The Espionage Act case against controversial figure Julian Assange is a wedge that could later be used to restrict press freedoms for journalists and so should be dropped by the incoming Biden administration, argues the new WatchDog opinion column. That, plus why the “murder the media” message signals the need for a law to make it a crime to assault journalists.
As a new Biden administration prepares for office, WatchDog issues a call for restoring open government. The latest opinion column puts forward a list of 20 recommended actions that include outlawing assault on journalists, clearing FOIA backlogs and counteracting ag-gag laws. Plus, an updated reporter’s Bill of Rights for government press offices.
A forthcoming U.S. National Climate Assessment, due in 2022, faces delays, thanks to Trump administration foot-dragging, according to the new WatchDog Opinion column. And the Supreme Court, possibly with a new Justice Amy Coney Barrett aboard, is about to hear arguments on a freedom of information case involving the Endangered Species Act.
More revelations of Trump administration duplicity on the science front, per the new WatchDog opinion column, which reports on a scoop about political appointees trying to warp weekly public health data to ensure they don’t undercut Trump’s political messaging. Oh, and Bob Woodward’s new book affirming the president knew of COVID-19’s dangers early on, but deliberately played them down.
Efforts to bury pandemic data is a story environmental journalists best keep an eye on, argues the new WatchDog opinion column. That’s partly because of the connection between the novel coronavirus and climate change, air pollution and environmental justice. But also because it echoes a deepening rejection of science that’s long been part of the environment beat.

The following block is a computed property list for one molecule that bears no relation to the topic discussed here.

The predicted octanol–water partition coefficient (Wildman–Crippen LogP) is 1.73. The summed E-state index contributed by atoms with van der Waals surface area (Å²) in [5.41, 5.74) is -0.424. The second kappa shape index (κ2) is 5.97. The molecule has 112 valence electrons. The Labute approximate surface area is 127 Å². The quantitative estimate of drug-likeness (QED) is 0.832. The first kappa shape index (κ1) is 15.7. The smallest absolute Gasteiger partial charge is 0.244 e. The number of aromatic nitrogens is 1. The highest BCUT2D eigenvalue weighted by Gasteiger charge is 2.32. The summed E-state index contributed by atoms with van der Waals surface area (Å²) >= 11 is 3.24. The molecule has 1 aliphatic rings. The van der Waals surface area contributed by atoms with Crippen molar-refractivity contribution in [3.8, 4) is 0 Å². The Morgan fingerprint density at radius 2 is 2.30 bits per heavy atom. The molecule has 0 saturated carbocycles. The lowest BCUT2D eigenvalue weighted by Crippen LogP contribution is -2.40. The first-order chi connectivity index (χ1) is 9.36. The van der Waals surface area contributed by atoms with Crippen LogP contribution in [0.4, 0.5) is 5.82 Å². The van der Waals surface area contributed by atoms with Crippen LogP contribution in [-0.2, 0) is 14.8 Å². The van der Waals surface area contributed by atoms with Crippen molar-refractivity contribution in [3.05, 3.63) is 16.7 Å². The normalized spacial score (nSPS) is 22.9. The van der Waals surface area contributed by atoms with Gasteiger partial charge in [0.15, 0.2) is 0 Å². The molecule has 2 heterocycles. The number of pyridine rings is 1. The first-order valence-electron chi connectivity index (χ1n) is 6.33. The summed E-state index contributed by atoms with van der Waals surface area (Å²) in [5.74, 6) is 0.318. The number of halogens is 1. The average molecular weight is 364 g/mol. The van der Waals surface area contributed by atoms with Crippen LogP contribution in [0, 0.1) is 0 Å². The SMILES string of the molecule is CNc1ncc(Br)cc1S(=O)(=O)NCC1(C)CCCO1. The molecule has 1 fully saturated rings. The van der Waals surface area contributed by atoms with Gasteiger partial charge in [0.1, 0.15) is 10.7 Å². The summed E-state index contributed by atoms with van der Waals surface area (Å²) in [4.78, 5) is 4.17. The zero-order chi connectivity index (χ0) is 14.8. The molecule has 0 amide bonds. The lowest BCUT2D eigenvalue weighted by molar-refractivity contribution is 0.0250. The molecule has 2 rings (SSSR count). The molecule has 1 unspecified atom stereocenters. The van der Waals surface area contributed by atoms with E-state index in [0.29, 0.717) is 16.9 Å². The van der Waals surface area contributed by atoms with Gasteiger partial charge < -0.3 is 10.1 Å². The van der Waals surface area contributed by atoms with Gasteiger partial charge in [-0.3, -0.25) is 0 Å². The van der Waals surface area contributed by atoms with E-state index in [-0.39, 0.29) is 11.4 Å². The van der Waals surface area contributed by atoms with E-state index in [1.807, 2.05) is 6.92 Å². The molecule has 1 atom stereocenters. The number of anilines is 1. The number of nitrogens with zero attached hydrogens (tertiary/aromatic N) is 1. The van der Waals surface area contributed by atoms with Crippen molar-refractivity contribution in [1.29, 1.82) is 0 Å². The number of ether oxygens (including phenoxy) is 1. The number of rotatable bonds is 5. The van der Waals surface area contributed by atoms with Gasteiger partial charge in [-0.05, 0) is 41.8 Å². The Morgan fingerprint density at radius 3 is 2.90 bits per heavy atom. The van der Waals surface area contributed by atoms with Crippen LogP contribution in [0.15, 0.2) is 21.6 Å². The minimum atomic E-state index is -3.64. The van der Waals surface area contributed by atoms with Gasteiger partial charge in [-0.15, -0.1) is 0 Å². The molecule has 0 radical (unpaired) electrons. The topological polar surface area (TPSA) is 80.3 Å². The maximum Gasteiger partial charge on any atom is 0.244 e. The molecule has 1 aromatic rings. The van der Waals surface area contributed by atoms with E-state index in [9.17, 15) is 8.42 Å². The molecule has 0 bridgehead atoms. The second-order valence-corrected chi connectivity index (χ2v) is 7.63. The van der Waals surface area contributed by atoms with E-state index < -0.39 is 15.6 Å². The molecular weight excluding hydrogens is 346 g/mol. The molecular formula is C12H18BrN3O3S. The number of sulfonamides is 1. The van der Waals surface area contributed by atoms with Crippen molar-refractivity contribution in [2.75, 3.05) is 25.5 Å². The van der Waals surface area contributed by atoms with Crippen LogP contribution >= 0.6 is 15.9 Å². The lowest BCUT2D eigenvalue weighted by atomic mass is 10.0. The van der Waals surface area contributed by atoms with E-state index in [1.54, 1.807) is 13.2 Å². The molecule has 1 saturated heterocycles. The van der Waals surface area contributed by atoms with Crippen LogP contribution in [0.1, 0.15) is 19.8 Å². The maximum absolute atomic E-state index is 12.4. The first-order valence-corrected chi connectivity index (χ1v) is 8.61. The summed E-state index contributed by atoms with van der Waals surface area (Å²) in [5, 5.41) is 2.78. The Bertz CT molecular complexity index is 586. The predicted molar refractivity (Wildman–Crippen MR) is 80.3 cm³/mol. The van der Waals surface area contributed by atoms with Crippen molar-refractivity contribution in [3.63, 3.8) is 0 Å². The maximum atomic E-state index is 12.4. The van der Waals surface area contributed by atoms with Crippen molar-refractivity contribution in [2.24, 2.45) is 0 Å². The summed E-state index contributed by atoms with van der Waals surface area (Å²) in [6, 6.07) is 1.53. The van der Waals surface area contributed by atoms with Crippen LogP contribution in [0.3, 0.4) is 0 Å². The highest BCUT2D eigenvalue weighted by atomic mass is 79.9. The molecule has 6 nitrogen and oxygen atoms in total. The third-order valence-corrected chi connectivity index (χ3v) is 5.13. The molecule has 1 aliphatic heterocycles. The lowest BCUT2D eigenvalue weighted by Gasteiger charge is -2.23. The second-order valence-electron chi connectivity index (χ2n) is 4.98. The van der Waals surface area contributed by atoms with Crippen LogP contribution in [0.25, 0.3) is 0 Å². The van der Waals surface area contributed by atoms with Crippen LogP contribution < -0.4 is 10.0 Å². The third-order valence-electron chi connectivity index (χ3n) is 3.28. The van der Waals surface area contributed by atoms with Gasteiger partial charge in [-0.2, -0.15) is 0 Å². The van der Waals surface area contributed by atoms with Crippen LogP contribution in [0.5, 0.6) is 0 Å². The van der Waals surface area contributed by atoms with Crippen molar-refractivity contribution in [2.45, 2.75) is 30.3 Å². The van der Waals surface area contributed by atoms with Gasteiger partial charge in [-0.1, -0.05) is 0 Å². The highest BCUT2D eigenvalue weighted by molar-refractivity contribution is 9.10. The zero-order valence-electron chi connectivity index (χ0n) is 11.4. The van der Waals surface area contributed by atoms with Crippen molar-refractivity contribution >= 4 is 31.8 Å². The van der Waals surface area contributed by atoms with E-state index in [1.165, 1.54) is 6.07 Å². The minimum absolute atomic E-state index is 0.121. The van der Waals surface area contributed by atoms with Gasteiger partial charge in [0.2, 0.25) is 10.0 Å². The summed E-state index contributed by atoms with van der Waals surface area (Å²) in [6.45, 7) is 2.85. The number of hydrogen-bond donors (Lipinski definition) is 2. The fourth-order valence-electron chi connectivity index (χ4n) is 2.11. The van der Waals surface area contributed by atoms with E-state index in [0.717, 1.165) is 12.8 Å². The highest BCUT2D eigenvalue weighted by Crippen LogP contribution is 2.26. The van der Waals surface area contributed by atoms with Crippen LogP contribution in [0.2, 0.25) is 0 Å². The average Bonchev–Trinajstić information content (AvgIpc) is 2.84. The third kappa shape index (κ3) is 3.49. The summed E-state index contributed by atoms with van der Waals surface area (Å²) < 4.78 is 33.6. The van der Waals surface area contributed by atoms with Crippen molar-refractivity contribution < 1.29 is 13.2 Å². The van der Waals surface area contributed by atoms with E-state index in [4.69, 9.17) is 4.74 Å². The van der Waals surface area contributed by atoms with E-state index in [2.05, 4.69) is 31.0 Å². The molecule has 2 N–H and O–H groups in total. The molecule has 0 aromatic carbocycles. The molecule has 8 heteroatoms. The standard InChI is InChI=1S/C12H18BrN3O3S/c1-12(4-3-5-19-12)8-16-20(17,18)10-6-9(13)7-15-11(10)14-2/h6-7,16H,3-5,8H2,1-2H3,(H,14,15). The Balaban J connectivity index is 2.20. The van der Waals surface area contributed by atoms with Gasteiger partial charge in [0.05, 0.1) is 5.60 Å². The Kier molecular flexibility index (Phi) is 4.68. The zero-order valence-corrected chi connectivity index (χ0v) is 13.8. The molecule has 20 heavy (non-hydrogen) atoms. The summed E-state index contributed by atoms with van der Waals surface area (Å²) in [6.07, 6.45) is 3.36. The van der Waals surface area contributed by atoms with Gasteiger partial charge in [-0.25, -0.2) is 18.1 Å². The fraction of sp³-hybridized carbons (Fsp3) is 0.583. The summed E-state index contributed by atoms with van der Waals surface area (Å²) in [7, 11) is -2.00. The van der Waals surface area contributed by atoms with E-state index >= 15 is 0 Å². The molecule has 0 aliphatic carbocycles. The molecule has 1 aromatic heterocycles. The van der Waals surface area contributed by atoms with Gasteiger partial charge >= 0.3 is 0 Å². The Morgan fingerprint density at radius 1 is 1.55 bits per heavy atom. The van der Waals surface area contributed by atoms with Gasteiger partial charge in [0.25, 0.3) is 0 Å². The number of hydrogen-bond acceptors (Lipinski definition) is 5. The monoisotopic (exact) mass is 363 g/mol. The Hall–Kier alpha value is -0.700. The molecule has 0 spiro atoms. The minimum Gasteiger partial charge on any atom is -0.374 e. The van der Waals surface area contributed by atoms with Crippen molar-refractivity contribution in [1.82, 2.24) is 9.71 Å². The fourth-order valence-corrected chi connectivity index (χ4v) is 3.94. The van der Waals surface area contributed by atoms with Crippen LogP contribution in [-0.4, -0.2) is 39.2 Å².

When the U.S. Fish and Wildlife Service issued a press release with favorable industry response to changes in a rule protecting migratory birds — before actually proposing the new rule — a group of former agency officials cried foul. Plus, why encrypted police scanners are a problem and an ag-gag ruling, all in the latest WatchDog opinion column.
Mishandling of vital information by the U.S. government worsened the COVID-19 pandemic, argues the latest WatchDog. The no-holds-barred opinion piece, which notes that coronavirus is as much an environmental story as a public health one, points the finger at the White House and the “Silent CDC,” sifts the wreckage of the testing program and speculates about the dearth of data as the nation reopens.
A long-standing law designed to protect public information about environmental impacts is facing an unfavorable overhaul, while a proposal dictating how EPA uses scientific findings in its rulings is nearing finalization. WatchDog has those items, plus how states are using the COVID-19 pandemic to restrict press and more.
The economic fallout from COVID-19 is severely damaging the news business, but may also point to transformative new ways of doing journalism, writes columnist Joseph A. Davis in the latest WatchDog. Meanwhile, the coronavirus-climate connection shows the importance of good, scientifically sound journalism. And are federal agencies leaning on COVID-19 to slow FOIA actions?
In the second of a two-part return from hiatus recast as an opinion column from SEJournal Online’s Joseph A. Davis, WatchDog looks at freedom of information developments at the U.S. Environmental Protection Agency and Department of Interior. Plus, check out part one for more on the column relaunch and for background on open-information activities by the Society of Environmental Journalists, as well as a look at the lack of government openness around coronavirus.